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updated 11/18/2010 8:19:31 AM ET 2010-11-18T13:19:31

Is marriage becoming obsolete?

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As families gather for Thanksgiving this year, nearly one in three American children is living with a parent who is divorced, separated or never-married. More people are accepting the view that wedding bells aren't needed to have a family.

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A study by the Pew Research Center highlights rapidly changing notions of the American family. And the Census Bureau, too, is planning to incorporate broader definitions of family when measuring poverty, a shift caused partly by recent jumps in unmarried couples living together.

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About 29 percent of children under 18 now live with a parent or parents who are unwed or no longer married, a fivefold increase from 1960, according to the Pew report being released Thursday. About 15 percent have parents who are divorced or separated and 14 percent have parents who were never married.Within those two groups, a sizable chunk — 6 percent — have parents who are live-in couples who opted to raise kids together without getting married.

According to the Pew survey, 39 percent of Americans say marriage is becoming obsolete. And that sentiment follows U.S. census data released in September that showed marriages hit an all-time low of 52 percent for adults 18 and over.

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In 1978, just 28 percent believed marriage was becoming obsolete.

When asked what constitutes a family, the vast majority of Americans agree that a married couple, with or without children, fits that description. But four of five surveyed pointed also to an unmarried, opposite-sex couple with children or a single parent. Three out of five people said a same-sex couple with children is a family.

"Marriage is still very important in this country, but it doesn't dominate family life like it used to," said Andrew Cherlin, a professor of sociology and public policy at Johns Hopkins University. "Now there are several ways to have a successful family life, and more people accept them."

The broadening views of family are expected to have an impact at Thanksgiving. About nine in 10 Americans say they will share a Thanksgiving meal next week with family, sitting at a table with 12 people on average. About one-fourth of respondents said there will be 20 or more family members.

"More Americans are living in these new families, so it seems safe to assume that there will be more of them around the Thanksgiving dinner table," said Paul Taylor, executive vice president of the Pew Research Center.

The changing views of family are being driven largely by young adults 18-29, who are more likely than older generations to have an unmarried or divorced parent or have friends who do. Young adults also tend to have more liberal attitudes when it comes to spousal roles and living together before marriage, the survey found.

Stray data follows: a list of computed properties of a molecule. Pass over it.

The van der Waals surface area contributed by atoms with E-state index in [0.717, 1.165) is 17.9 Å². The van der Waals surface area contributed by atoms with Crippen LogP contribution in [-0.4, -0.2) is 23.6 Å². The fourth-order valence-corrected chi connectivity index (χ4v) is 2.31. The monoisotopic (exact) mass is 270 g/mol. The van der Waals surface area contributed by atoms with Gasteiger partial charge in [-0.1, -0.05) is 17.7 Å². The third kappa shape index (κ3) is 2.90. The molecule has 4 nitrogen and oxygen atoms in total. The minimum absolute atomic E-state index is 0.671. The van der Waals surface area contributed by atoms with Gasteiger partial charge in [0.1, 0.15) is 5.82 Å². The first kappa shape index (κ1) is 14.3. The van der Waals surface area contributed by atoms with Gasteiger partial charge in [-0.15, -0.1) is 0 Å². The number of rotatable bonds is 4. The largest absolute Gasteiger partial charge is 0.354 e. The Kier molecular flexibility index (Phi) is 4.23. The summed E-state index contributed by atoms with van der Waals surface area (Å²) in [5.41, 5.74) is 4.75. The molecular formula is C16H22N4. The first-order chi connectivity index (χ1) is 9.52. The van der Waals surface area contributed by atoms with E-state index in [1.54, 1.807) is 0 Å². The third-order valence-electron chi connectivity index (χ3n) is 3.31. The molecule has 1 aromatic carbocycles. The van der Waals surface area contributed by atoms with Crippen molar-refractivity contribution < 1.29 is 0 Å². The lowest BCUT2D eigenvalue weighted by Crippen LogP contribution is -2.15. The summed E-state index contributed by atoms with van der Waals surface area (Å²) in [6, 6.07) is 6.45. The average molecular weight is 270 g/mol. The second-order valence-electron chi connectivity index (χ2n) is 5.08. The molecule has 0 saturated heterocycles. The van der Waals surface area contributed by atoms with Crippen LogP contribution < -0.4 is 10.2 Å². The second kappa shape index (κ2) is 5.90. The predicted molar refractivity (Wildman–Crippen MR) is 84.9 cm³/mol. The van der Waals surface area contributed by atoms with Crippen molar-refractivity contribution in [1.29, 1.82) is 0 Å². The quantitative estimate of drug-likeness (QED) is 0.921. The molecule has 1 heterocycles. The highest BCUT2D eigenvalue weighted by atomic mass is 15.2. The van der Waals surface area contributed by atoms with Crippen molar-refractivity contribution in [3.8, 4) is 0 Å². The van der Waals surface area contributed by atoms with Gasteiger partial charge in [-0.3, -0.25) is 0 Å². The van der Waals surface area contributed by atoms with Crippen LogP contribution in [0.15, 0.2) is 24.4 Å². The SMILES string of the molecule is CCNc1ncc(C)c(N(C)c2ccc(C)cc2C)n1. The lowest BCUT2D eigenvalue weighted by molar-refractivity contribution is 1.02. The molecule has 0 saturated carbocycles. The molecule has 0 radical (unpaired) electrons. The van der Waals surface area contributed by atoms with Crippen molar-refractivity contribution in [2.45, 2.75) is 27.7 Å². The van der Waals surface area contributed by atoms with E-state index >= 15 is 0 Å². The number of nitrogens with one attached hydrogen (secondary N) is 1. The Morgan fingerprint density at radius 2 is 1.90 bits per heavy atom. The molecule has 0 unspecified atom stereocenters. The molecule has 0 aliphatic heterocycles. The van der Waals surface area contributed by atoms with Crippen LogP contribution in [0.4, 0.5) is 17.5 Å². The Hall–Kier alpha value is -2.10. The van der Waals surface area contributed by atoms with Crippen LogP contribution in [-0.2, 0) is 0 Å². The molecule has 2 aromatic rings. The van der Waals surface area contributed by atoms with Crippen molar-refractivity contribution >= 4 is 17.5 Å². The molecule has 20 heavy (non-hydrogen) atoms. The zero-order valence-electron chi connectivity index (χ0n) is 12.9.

But economic factors, too, are playing a role. The Census Bureau recently reported that opposite-sex unmarried couples living together jumped 13 percent this year to 7.5 million. It was a sharp one-year increase that analysts largely attributed to people unwilling to make long-term marriage commitments in the face of persistent unemployment.

Beginning next year, the Census Bureau will publish new, supplemental poverty figures that move away from the traditional concept of family as a husband and wife with two children. It will broaden the definition to include unmarried couples, such as same-sex partners, as well as foster children who are not related by blood or adoption.

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Officials say such a move will reduce the number of families and children who are considered poor based on the new supplemental measure, which will be used as a guide for federal and state agencies to set anti-poverty policies. That's because two unmarried partners who live together with children and work are currently not counted by census as a single "family" with higher pooled incomes, but are officially defined as two separate units — one being a single parent and child, the other a single person — who aren't sharing household resources.

"People are rethinking what family means," Cherlin said. "Given the growth, I think we need to accept cohabitation relationships as a basis for some of the fringe benefits offered to families, such as health insurance."

Still, the study indicates that marriage isn't going to disappear anytime soon. Despite a growing view that marriage may not be necessary, 67 percent of Americans are upbeat about the future of marriage and family. That's higher than their optimism for the nation's educational system (50 percent), economy (46 percent) or its morals and ethics (41 percent).

And about half of all currently unmarried adults, 46 percent, say they want to get married. Among those unmarried who are living with a partner, the share rises to 64 percent.